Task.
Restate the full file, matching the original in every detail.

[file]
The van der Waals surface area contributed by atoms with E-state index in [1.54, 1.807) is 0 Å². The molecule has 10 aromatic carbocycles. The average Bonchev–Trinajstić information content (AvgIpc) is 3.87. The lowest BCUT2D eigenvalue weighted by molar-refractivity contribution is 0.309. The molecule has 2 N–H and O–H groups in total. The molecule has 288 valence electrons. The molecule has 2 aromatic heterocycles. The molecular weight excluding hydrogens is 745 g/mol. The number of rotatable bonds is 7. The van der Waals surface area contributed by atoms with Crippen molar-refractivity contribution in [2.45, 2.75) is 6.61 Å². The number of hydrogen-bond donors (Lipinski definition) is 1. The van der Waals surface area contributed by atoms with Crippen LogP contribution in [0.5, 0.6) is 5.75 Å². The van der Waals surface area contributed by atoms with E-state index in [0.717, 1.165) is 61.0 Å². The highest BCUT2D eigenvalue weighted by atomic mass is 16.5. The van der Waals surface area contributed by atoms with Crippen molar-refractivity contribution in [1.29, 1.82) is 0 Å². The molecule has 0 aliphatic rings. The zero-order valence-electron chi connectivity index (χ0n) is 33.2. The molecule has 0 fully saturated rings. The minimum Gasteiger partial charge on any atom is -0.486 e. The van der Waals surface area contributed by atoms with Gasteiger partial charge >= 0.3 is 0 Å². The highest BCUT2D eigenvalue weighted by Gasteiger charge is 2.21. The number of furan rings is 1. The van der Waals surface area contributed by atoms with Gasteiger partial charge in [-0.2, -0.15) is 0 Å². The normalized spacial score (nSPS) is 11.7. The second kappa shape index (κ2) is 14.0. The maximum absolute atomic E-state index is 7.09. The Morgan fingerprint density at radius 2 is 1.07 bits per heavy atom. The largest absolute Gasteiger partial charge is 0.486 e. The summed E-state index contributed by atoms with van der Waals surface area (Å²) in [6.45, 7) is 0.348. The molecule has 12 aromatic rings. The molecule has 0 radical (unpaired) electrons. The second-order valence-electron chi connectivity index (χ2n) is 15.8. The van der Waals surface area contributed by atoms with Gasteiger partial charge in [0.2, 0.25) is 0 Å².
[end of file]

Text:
The van der Waals surface area contributed by atoms with E-state index in [1.54, 1.807) is 0 Å². The molecule has 10 aromatic carbocycles. The average Bonchev–Trinajstić information content (AvgIpc) is 3.87. The lowest BCUT2D eigenvalue weighted by molar-refractivity contribution is 0.309. The molecule has 2 N–H and O–H groups in total. The molecule has 288 valence electrons. The molecule has 2 aromatic heterocycles. The molecular weight excluding hydrogens is 745 g/mol. The number of rotatable bonds is 7. The van der Waals surface area contributed by atoms with Crippen molar-refractivity contribution in [2.45, 2.75) is 6.61 Å². The number of hydrogen-bond donors (Lipinski definition) is 1. The van der Waals surface area contributed by atoms with Crippen LogP contribution in [0.5, 0.6) is 5.75 Å². The van der Waals surface area contributed by atoms with E-state index in [0.717, 1.165) is 61.0 Å². The highest BCUT2D eigenvalue weighted by atomic mass is 16.5. The van der Waals surface area contributed by atoms with Crippen molar-refractivity contribution in [1.29, 1.82) is 0 Å². The molecule has 0 aliphatic rings. The zero-order valence-electron chi connectivity index (χ0n) is 33.2. The molecule has 0 fully saturated rings. The minimum Gasteiger partial charge on any atom is -0.486 e. The van der Waals surface area contributed by atoms with Gasteiger partial charge >= 0.3 is 0 Å². The highest BCUT2D eigenvalue weighted by Gasteiger charge is 2.21. The number of furan rings is 1. The van der Waals surface area contributed by atoms with Gasteiger partial charge in [-0.2, -0.15) is 0 Å². The normalized spacial score (nSPS) is 11.7. The second kappa shape index (κ2) is 14.0. The maximum absolute atomic E-state index is 7.09. The Morgan fingerprint density at radius 2 is 1.07 bits per heavy atom. The largest absolute Gasteiger partial charge is 0.486 e. The summed E-state index contributed by atoms with van der Waals surface area (Å²) in [6.45, 7) is 0.348. The molecule has 12 aromatic rings. The molecule has 0 radical (unpaired) electrons. The second-order valence-electron chi connectivity index (χ2n) is 15.8. The van der Waals surface area contributed by atoms with Gasteiger partial charge in [0.2, 0.25) is 0 Å².